|Directed by|| Luigi Carpentieri |
|Written by|| Dudley Leslie |
|Screenplay by||Ákos Tolnay|
|Story by||Dorothy Hope|
|Produced by||Saverio D'Amico |
|Starring|| Phyllis Calvert |
|Cinematography|| Anchise Brizzi |
|Edited by||Carmen Belaieff|
|Music by||Fernando Ludovico Lunghi|
Produttore Films Internazionali
|Distributed by||Variety Distribution|
Golden Madonna (Italian: La madonnina d'oro) is a 1949 British-Italian drama film directed by Luigi Carpentieriand Ladislao Vajda and starring Phyllis Calvert, Tullio Carminati and Michael Rennie. It was considered a lost film and was on the BFI 75 Most Wanted list, until a copy was loaned to the British Film Institute by Cohen Media. Filmed on location, a group of original negatives and contact prints taken by Francis Goodman are in the possession of London's National Portrait Gallery.
The film's sets were designed by the art director Guido Fiorini.
Patricia, a young British woman inherits an estate in rural Italy, and gives up her job as a schoolteacher. Soon after she arrives she offends the village where she now plans to live by accidentally throwing away a sacred painting of the Madonna which they consider to be lucky and a protector of the community. To redeem herself she goes out in search of the painting with the assistance of a British ex-army Captain, hoping to return in to the village.
A romance begins between her and the Captain, but a gang of street urchins steal his money. The Captain has painted over the Madonna with his own painting of The Laughing Cavalier before it disappeared.
In Naples she is first cheated by Johnny Lester, a British Spiv, and his tiny Italian gangster sidekick , but later receives his help to steal back the painting from a wealthy collector, Julian Migone, who has taken the Madonna to his cliff-top villa on Capri.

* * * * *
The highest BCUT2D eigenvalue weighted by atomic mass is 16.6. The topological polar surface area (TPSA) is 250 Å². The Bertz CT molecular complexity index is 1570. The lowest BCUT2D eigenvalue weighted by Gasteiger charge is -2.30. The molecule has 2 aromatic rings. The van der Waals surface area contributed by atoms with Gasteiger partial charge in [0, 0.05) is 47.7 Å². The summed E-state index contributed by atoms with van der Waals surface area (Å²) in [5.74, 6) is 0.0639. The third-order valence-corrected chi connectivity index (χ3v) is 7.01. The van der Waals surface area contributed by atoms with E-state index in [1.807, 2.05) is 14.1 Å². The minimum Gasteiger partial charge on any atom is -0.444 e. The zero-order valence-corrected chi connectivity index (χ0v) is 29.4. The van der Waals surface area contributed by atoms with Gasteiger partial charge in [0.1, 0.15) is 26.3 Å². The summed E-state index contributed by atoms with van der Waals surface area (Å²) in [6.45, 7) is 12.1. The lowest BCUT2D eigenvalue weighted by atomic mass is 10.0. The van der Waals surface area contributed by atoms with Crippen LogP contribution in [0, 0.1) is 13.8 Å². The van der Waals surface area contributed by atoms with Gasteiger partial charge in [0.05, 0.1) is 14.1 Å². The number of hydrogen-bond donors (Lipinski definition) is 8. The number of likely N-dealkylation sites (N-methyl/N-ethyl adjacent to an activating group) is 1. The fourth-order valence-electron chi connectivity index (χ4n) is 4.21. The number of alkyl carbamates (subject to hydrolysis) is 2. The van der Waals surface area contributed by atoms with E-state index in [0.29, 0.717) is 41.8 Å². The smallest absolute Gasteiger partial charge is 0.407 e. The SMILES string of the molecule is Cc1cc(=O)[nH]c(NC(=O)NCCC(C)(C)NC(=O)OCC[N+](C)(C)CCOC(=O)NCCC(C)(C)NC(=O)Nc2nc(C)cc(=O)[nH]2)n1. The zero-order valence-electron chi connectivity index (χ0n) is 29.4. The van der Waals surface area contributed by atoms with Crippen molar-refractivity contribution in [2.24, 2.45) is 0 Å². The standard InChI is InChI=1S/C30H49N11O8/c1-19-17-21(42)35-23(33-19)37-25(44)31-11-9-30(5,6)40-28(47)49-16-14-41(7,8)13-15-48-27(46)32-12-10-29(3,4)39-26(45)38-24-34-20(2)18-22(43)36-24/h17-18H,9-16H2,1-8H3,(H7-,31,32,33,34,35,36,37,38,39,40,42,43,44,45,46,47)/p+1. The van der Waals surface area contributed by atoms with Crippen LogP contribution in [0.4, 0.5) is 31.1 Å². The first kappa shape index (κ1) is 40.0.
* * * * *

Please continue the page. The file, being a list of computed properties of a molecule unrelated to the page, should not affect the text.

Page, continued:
Patricia, pretending to be a rich countess, travels alone to Capri by boat but the moneyless Captain is given a ticket by one of the young Naples street urchins. She plays along with Migone's attempt to seduce her in order to get the painting back.
She and the Captain are stopped by police when trying to return on the boat, and their luggage is searched, but the painting has disappeared. It has been stolen by Johnny who successfully gets it back to the mainland.
Patricia returns the painting to the church where it is received with much ceremony.
The National Gallery is an art museum in Trafalgar Square in the City of Westminster, in Central London, England. Founded in 1824, it houses a collection of over 2,300 paintings dating from the mid-13th century to 1900.
Antonio Allegri da Correggio, usually known as just Correggio, was the foremost painter of the Parma school of the High Italian Renaissance, who was responsible for some of the most vigorous and sensuous works of the sixteenth century. In his use of dynamic composition, illusionistic perspective and dramatic foreshortening, Correggio prefigured the Baroque art of the seventeenth century and the Rococo art of the eighteenth century. He is considered a master of chiaroscuro.